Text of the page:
Army surplus Guns
President Obama last week signed the National Defense Authorization Act for Fiscal Year 2016 into law, which, among other pro-gun reforms, will allow the Civilian Marksmanship Program to sell surplus Army .45s.
Setting spending policy for $612 billion in funds for the Department of Defense, the “must-pass” bill had been vetoed by the president last month but was pushed through Congress by veto-proof 91-3 and 370-58 margins in the Senate and House respectively, earning a nod from the White House on Wednesday.
The byzantine bill, with hundreds of amendments tacked on and subsequently modified or stripped away during its legislative process, included several pro-gun sections in its of proposed public law in its final version. Among these is a proposal originally offered by Rep. Mike Rogers, R-Ala., which could see potentially the largest remaining stock of military surplus World War II-era handguns in government hands sold to the public through the CMP, a federally chartered non-profit corporation tasked with promoting firearms safety training and rifle practice.
In May, the lawmaker disclosed that the military currently spends about $2 per year, per gun to store 100, 000 Model 1911s that are surplus to the Army’s needs. While 8, 300 have been sold or disposed of in recent years – largely through the controversial Department of Defense’s 1033 Program, which offers eligible law enforcement agencies up to one pistol per full-time officer – the guns still on hand have in many cases been stored since the 1980s when they were withdrawn from service in favor of the then-new Beretta 92F (M9).
The NDAA the CMP, currently just limited to selling .30-caliber and .22-caliber rifles, to receive and sell surplus M1911s acquired from the Army. It would not cover any surplus 1911s held by other branches such as the Navy and Air Force, those that may linger in federal law enforcement service, or other handguns such as surplus M9 Berettas or M11 Sig Sauers.
As outlined by the act, the Army would be restricted to transferring no more than 10, 000 guns per year to the organization and the first would be handed over during a one-year pilot program. As part of the program, the Pentagon would have to report back to Congress both the exact number of guns sold as well as any information on any crimes committed using firearms transferred. Also, the CMP would be have to obtain a federal firearm license to conduct any and all handgun sales, and adhere to all local, state, and federal laws in respect to those sales.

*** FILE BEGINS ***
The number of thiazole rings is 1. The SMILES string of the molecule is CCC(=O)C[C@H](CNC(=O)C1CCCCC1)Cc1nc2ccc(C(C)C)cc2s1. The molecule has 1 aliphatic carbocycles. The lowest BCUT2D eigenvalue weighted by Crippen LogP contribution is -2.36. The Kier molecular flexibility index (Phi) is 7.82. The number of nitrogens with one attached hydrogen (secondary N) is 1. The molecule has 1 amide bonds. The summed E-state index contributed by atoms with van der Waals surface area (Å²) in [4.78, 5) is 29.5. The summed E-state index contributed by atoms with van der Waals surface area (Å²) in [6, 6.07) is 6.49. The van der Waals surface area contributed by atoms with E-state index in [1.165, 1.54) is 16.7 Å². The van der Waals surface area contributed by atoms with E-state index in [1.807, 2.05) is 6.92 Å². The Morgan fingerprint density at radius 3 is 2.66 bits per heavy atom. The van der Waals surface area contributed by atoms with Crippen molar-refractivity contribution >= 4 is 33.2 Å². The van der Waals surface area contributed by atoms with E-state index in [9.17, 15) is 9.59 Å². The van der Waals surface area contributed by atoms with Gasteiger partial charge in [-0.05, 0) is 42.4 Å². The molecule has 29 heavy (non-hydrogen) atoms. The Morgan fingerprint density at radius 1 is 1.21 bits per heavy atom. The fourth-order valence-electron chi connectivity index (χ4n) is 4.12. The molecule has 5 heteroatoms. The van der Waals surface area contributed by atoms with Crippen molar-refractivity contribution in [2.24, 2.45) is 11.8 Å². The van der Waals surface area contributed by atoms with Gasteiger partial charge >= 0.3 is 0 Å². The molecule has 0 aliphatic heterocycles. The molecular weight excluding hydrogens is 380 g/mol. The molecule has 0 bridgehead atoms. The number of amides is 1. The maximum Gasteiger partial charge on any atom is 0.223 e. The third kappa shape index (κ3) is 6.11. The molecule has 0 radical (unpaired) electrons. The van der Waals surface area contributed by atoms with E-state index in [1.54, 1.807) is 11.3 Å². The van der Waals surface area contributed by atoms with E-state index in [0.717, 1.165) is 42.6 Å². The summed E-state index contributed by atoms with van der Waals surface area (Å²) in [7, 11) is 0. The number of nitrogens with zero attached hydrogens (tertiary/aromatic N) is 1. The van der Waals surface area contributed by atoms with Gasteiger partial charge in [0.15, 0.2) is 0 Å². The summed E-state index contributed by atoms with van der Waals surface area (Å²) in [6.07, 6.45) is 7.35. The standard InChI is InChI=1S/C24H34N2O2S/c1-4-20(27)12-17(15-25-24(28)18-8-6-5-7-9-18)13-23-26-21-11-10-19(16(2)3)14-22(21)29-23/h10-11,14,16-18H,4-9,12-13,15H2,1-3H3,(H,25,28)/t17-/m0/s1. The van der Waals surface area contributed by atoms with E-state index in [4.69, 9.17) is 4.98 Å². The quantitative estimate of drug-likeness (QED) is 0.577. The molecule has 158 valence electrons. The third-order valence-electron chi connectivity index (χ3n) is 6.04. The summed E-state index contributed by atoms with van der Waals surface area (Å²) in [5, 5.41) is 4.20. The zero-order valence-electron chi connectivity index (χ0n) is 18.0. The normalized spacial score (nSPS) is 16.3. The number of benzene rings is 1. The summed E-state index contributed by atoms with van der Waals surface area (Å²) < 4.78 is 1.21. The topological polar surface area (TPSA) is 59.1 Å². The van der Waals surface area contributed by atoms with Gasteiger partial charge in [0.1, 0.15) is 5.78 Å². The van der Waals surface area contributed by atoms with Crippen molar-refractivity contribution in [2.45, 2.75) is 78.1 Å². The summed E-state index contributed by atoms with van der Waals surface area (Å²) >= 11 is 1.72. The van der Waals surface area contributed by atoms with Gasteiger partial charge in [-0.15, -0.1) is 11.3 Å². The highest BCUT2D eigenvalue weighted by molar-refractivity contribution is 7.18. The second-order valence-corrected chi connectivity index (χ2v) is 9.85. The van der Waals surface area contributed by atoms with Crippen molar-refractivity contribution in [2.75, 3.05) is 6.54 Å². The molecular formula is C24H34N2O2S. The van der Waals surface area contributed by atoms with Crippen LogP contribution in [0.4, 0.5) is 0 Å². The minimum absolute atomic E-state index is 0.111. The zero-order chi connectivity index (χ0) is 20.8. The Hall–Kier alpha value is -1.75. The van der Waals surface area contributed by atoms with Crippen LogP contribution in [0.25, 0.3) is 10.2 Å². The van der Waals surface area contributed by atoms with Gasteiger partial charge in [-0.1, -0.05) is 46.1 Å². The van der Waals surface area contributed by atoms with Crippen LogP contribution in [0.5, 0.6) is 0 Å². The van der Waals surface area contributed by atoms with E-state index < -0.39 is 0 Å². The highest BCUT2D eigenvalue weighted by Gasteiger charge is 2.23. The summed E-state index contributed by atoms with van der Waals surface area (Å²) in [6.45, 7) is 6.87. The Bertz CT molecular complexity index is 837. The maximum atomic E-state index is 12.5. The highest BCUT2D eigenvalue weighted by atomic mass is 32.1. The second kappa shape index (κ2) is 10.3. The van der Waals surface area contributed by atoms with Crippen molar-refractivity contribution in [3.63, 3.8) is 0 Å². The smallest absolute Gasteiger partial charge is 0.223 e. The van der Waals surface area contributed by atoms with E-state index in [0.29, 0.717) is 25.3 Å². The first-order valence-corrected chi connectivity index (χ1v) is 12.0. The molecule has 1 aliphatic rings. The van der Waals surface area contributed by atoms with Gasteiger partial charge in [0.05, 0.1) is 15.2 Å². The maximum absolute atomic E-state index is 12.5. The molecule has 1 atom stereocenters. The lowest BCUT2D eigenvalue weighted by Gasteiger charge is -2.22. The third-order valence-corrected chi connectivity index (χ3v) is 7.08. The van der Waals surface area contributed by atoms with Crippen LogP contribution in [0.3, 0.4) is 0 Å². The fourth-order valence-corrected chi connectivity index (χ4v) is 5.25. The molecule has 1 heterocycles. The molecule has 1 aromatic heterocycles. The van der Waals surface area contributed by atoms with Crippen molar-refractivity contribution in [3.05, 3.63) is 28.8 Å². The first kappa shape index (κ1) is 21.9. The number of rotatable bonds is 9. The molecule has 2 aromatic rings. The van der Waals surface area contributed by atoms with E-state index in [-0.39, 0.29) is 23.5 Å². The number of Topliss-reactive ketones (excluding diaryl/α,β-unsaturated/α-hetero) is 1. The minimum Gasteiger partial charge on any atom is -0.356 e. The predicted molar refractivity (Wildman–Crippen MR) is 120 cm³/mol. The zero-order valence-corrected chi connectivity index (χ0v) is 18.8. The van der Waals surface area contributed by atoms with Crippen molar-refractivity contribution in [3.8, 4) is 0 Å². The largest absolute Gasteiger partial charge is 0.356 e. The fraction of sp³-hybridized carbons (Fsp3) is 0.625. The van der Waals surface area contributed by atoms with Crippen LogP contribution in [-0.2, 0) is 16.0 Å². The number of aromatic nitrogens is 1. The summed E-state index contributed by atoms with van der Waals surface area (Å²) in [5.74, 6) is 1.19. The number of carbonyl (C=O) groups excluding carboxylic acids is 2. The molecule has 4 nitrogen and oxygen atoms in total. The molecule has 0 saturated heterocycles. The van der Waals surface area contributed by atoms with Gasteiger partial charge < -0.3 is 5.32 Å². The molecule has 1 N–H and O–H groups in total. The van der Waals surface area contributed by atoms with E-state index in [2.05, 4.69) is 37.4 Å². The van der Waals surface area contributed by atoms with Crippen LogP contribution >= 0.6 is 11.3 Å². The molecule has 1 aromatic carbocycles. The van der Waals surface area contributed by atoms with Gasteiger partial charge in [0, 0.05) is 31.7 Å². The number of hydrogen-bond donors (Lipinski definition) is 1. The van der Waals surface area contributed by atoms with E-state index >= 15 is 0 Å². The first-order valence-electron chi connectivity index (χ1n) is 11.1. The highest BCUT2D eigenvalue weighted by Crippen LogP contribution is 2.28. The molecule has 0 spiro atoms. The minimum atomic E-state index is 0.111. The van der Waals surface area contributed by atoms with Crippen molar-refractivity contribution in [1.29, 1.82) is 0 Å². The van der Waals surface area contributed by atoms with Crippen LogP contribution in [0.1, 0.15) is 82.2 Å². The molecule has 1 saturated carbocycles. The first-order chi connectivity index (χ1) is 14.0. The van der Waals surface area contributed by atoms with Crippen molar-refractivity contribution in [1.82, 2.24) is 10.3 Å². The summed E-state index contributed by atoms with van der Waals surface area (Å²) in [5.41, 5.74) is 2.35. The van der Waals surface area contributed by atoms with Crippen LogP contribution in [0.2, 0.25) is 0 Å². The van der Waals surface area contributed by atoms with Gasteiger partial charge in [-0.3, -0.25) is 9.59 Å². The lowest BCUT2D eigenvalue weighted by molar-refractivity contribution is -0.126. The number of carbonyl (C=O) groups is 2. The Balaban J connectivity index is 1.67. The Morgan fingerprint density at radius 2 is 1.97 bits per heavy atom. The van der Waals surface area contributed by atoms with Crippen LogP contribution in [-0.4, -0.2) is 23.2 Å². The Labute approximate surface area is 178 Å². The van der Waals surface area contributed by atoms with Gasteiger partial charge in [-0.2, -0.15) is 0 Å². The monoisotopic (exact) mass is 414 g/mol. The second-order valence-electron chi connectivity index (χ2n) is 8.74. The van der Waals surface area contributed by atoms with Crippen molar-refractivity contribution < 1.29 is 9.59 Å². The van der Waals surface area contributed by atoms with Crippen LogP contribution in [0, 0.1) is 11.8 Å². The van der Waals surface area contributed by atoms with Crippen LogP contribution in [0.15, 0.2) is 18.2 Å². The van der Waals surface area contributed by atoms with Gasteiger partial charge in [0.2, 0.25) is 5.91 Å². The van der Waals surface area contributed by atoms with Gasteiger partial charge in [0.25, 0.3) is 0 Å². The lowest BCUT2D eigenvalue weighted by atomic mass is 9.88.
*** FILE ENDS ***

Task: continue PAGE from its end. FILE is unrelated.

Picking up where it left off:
However, the CMP has an extensive for gun sales including requiring proof of citizenship, age, ability to pass an FBI background check and verified membership in an affiliated shooting club.
The CMP is a federally chartered non-profit corporation tasked with promoting firearms safety training and rifle practice. It originated as the Office of the Director of Civilian Marksmanship in 1903 under orders from Congress to improve the country’s marksmanship skills to minimize training in case of war. Split off from the U.S. Army under the Clinton administration in 1996, it still conducts training courses and holds shooting competitions nationwide but draws its primary source of funding through the sale of surplus firearms to qualifying members of the public, which were donated to the organization by the Army.
Collectors are excited about the prospect of the guns coming to market and downplayed their use in any potential crime.
“The guns would be prized collectibles and much less likely to be misused than the vast majority of firearms on the market today (legal or otherwise), ” Bruce N. Canfield, a noted firearms historian and author of numerous books on post-Civil War weaponry, told Guns.com previously.
The Army guns are stored at the Anniston Army Depot, in a district which Roger’s represents and is coincidentally co-located to the CMP’s regional warehouse and store, which would minimize the logistics of a transfer.
The CMP told Guns.com on Friday that it has no further information at this time on how the guns would be transferred or when they will become available to the public.
Additional pro-gun sections
of the NDAA adds exceptions to the Toxic Substances Control Act for “components of shot shells and cartridges, ” which will allow the military to continue to use traditional lead ammunition in stateside training over the objections of environmental groups.